Benton’s Smoky Mountain Country Hams

Benton’s Smoky Mountain Country Hams, web site, 2603 Hwy. 411, Madisonville,TN 37354, 423-442-5003 [Wikipedia | Yelp | Thyme For Food | Kate Sonders | Knoxville News Sentinel | NYT | Southern Foods Connection]

It’s equal to the best I’ve had, including what I’ve sampled in Spain. (I’ve also had especially fine ham in Slovenia.) You can read about it and order it here. It ships without incident or loss of value. It’s what David Chang uses in Momofuku and its affiliated restaurants, by the way. It’s not even very expensive.

Speaking of animal products, a few of you asked me a while ago how the eating of animals could possibly be morally justified. My primary objection is to how we treat animals while they are alive, especially in factory farms. The very rise and continuing existence of humanity is based on the widespread slaughter and extinction of other large mammals, not to mention other animals as well. I’m not saying we should feel entirely comfortable with that, but rather a “non-aggression” stance toward other animals simply isn’t possible, short of repudiating all of human civilization, even in its more primitive versions. Everyone favors the murder of animals for human purposes, although different people draw the lines at different places. I don’t know of any good foundationalist approach to these issues, but at the very least we should be nicer to non-human animals at the margin and less willing to torture them.

At the policy level we should tax meat more heavily and regulate farms more strictly, for both environmental reasons and reasons of animal welfare. I draw a line at where the life of the animal is “not worth living,” but for me animal slaughter is not immoral per se.

There are a few things you can do personally, including:
1. Buy less from factory farms.
2. Eat better meat and in turn eat less meat, substituting quality for quantity. This is a common demographic pattern, so it shouldn’t be too hard to mimic.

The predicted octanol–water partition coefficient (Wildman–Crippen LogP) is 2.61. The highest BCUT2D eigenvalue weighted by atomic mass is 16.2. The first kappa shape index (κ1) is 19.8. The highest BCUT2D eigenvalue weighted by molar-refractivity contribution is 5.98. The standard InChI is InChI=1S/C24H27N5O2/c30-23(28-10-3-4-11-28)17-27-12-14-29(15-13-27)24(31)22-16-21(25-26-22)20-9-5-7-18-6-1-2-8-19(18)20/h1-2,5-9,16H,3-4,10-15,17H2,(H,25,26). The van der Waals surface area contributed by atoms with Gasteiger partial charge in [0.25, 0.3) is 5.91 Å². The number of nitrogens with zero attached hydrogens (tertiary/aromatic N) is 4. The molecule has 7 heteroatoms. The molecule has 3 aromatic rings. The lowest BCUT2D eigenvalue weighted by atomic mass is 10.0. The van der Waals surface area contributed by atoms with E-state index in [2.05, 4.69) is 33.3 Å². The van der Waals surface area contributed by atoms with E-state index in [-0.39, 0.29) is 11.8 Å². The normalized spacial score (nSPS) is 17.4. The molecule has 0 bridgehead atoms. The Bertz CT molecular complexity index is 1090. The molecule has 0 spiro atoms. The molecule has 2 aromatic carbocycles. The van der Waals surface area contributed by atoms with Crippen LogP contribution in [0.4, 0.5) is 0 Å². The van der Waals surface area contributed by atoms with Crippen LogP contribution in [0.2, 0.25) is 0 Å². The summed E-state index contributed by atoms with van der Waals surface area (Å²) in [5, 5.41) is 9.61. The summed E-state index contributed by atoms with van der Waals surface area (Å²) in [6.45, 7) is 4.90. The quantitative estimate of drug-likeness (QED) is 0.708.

If you are a vegetarian, I think that is excellent. If you’re not, Benton’s is a step toward both #1 and #2.

Originally posted on Marginal Revolution

March 29, 2012: See “Benton’s Smokey Mountain Country Hams” on kottke

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2 Responses to Benton’s Smoky Mountain Country Hams

  1. Todd says:

    “It’s equal to the best I’ve had…”
    How so? How did you prepare it? Thinly sliced, a la prosciutto? Or soaked and baked?
    Personally, I find this ham oversalted (and presumably overnitrited) and frankly inedible.
    Why all this fuss over so-called “Country Hams”? Visually they may resemble cured European hams. But the comparison stops there. In a blind tasting and I’d bet good money that 9 out of 10 tasters would find them egregiously oversalted. As my wife said: why do this to a perfectly good piece of pork?
    Which begs the question, Tyler: have your taste buds been desensitized by the overly salted food at restaurants (I speak as a former chef); do you love salty food; are you simply signally approval of a fashionable culinary product someone gifted you?

  2. chug says:

    Todd, I’m curious what commercially available hams you like.

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